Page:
Alex Dyer On Kilmarnock, Scotland, And Working Alongside Steve Clarke

Alex Dyer On Kilmarnock, Scotland, And Working Alongside Steve Clarke

An interview with Alex Dyer, by Callum McFadden for WFi.

You started your playing career at Blackpool and were part of a promotion-winning team at the club. How do you reflect on your time there?

“I have great memories of my time at Blackpool and of Sam Ellis who was the manager who gave me the opportunity to come to the club.

“As a London lad, I knew Sam from his time at Watford which is where I did my apprenticeship.

“It was my first experience of moving up north given my roots in London so it was a bit daunting but I loved every minute of it.

“I broke into the first team at 17 and we won promotion to the Third Division (now League 1) which was pleasing.”

You signed for Crystal Palace in 1988 after a year at Hull City. What was your time at Palace like compared to what you had known before at your previous clubs?

“I enjoyed my time at Hull and that was an important move for me as it allowed me to showcase myself in the league that is now the Championship.

“I enjoyed my time there under Brian Horton and Eddie Gray but when the opportunity came to go to Palace, I wanted to go and Eddie encouraged me to take the opportunity too.

“I was blessed to join such a talented group at Crystal Palace with players such as Alan Pardew, Andy Gray, Ian Wright and Mark Bright.

“We won promotion to the First Division in my first season which was a good achievement.”

Many people associate Ian Wright with his Arsenal days but he was a formidable striker at Crystal Palace too. What was he like as a teammate?

“Ian was brilliant for Crystal Palace. He was different level to everyone else at the club.

“He came into football quite late but he certainly made up for lost time.

“He was hungry for goals and he was driven to succeed. He was a winner and he worked brilliantly with Mark Bright as a strike partnership.

“He wanted to win any contest in training from running to five a sides.

“We played with wingers and we wanted to get as many balls into the box as we could.

“As players, we played for them in many ways as we knew they had that extra quality to win games for us.”

Many people associate you with coaching and management now but I believe you became a teacher upon retirement from playing football.

“That is true although, I initially did a fitness course, became a personal trainer and worked at a gym for a year or so.

“Then, one of the members of the gym told me about an opportunity to go into schools and teach PE.

“I did that for a while and I loved it.

“I got into football coaching from my time in teaching as I was on playground duty one day when my phone went and it was Alan Pardew.

“He told me that there was an opportunity to go into West Ham United as a fitness coach for the youth team if I was interested given my experience working on the fitness side of things.

“I immediately said yes because I knew it was a great opportunity to get back into football at a good club.

“It gave me a platform to go on to do more coaching in the future because I always wanted to be a coach but I did not receive many opportunities to do so upon retirement.”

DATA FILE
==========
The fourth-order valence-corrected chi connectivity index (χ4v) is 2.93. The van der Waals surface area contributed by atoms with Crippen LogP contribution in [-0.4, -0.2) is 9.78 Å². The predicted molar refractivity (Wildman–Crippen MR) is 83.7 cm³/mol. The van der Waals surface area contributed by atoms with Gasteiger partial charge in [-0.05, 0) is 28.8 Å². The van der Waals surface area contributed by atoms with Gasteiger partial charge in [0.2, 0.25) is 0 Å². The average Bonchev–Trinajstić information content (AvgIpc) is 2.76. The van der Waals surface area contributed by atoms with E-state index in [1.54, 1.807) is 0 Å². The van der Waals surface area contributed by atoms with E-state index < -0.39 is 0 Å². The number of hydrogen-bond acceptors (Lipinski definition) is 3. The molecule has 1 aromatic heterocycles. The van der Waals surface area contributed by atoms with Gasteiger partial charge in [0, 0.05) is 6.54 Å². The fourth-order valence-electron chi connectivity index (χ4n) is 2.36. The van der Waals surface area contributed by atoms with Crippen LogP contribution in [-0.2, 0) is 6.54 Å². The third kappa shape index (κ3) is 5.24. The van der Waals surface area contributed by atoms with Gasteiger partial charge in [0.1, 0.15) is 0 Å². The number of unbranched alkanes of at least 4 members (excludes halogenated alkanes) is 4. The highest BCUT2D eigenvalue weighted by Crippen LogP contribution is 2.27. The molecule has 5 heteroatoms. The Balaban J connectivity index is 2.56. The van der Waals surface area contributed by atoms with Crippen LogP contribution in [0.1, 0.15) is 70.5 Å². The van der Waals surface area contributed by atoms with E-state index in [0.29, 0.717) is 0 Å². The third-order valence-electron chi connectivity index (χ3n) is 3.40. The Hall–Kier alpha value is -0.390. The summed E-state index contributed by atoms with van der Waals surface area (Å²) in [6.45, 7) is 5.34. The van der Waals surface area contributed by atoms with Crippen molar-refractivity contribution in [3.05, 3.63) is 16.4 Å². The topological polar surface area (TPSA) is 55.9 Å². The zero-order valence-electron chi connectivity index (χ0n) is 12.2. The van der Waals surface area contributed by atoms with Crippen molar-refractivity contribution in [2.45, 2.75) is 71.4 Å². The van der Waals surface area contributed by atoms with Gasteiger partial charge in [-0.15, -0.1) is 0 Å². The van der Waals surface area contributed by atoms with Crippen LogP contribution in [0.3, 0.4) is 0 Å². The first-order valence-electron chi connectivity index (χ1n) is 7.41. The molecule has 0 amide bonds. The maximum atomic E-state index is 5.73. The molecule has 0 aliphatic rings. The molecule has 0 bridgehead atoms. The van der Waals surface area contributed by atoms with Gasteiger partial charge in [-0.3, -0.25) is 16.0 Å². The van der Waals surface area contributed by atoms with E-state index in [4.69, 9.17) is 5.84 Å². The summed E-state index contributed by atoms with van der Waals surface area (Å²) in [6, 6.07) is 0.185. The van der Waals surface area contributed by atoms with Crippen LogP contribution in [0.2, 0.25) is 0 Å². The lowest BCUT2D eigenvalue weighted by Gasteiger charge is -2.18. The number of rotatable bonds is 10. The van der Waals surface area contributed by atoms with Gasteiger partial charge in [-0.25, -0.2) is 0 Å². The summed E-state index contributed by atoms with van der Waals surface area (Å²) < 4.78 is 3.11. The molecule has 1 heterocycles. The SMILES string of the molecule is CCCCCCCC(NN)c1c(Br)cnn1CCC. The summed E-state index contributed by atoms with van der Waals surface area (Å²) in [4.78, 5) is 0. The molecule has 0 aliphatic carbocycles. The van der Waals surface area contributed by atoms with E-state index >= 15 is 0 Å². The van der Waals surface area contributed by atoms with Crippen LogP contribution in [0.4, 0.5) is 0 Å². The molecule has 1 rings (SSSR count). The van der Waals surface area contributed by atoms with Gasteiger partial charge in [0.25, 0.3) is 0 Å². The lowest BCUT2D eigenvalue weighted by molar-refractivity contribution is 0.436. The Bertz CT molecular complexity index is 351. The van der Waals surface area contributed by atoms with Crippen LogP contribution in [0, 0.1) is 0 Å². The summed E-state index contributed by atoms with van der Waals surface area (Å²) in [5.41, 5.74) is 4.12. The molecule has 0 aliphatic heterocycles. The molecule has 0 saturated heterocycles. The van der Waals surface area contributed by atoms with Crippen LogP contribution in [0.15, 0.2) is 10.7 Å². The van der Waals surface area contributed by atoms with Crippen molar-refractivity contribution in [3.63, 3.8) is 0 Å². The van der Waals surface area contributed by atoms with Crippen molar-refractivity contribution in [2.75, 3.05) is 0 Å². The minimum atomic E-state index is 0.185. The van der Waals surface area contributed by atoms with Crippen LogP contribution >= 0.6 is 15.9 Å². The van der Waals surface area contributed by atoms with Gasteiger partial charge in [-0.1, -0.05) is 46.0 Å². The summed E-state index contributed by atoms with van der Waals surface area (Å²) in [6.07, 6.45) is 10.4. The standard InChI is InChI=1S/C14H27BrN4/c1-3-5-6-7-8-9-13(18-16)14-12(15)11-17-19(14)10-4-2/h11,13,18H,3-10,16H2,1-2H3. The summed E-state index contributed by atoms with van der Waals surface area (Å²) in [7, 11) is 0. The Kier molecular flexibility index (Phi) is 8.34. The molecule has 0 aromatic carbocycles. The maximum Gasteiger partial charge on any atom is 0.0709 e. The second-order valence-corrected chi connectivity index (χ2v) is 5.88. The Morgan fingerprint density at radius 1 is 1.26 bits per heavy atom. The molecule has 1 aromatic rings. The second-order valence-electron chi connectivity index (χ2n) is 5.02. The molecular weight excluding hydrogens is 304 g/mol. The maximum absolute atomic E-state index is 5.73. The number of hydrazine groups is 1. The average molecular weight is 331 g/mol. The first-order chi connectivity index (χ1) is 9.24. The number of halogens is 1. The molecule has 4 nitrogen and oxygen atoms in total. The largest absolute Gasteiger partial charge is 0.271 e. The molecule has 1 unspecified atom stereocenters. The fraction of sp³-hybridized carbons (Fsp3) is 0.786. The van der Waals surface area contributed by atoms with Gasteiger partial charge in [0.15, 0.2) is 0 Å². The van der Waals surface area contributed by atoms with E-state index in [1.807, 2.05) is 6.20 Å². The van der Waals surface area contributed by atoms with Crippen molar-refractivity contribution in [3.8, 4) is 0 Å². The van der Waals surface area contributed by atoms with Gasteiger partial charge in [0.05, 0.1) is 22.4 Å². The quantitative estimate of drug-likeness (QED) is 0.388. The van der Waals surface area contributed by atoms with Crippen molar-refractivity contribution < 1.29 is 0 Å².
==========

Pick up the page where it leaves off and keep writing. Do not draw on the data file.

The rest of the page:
What were those early months at West Ham like?

“They were educational and enjoyable. I worked under Tony Carr, Kevin Keen and Tony Strudwick whom I learned so much from.

“I would run the warm-ups and warm-downs for the youth teams and monitor their fitness on a daily basis.

“As I always wanted to be a coach, my drills would be game related which Kevin Keen noticed right away.

“He told me that he could see that the players enjoyed my sessions and he encouraged me to take my UEFA B license so that I could move into coaching.

“I did that and the opportunity arose for me to become the coach on the footballing side for the reserve team when Kevin was promoted to the first team.

“I relished that opportunity and that was where I met Steve Clarke for the first time who was the first team assistant manager to Gianfranco Zola.

“I knew Gianfranco because we both completed our A license together and I was at West Ham for seven years in total. I loved every minute of it.

“I would have stayed at the club longer but I received a call from Chris Powell – who is a good friend of mine – who had just got the Charlton job and wanted me to go and work as his assistant manager.

“I had played for Charlton during my playing career and working with Chris was appealing too so the move was a no-brainer.”

You were assistant manager to Chris at Charlton and Huddersfield Town. What was it like to be an assistant at first team level for the first time?

“It was a role that I enjoyed especially as I was supporting Chris in his role as a manager.

“We won promotion to the Championship by winning League One in our first season at Charlton which was a great achievement.

“We then stabilised the club in the Championship before the club decided to move Chris and I on after three years.

“From there, we moved to Huddersfield Town where we stayed for just over a year.

“Working in the Championship with Chris at both clubs was an invaluable learning experience for me as it is a good level of football.

“After leaving Huddersfield, I was out of work for a period of time so I went back to working at an SEN school which was demanding but fulfilling.

“Then, out of the blue, I received a call from Steve Clarke telling me that he was going to become manager of Kilmarnock and that he wanted me to be his assistant manager.

“I jumped at the chance and the rest is history as they say (laughs).”

Steve Clarke achieved phenomenal success at Kilmarnock by taking the club to 3rd place in the Scottish Premiership on a modest budget. What was Steve like to work alongside?

“Steve is the best man-manager that I have worked with. He knows how to handle his players. He is fair with them and family always comes first in his eyes.

“He is also a great coach and someone who is good around the place at any football club. He trusts his staff and will delegate tasks to you as well.

“He has an aura about him and he has a big personality which he does not often show to the media.

“He is a meticulous planner and you have to be fully organised and prepared to work for him.

“He holds the highest of standards and demands 100% for everyone around him.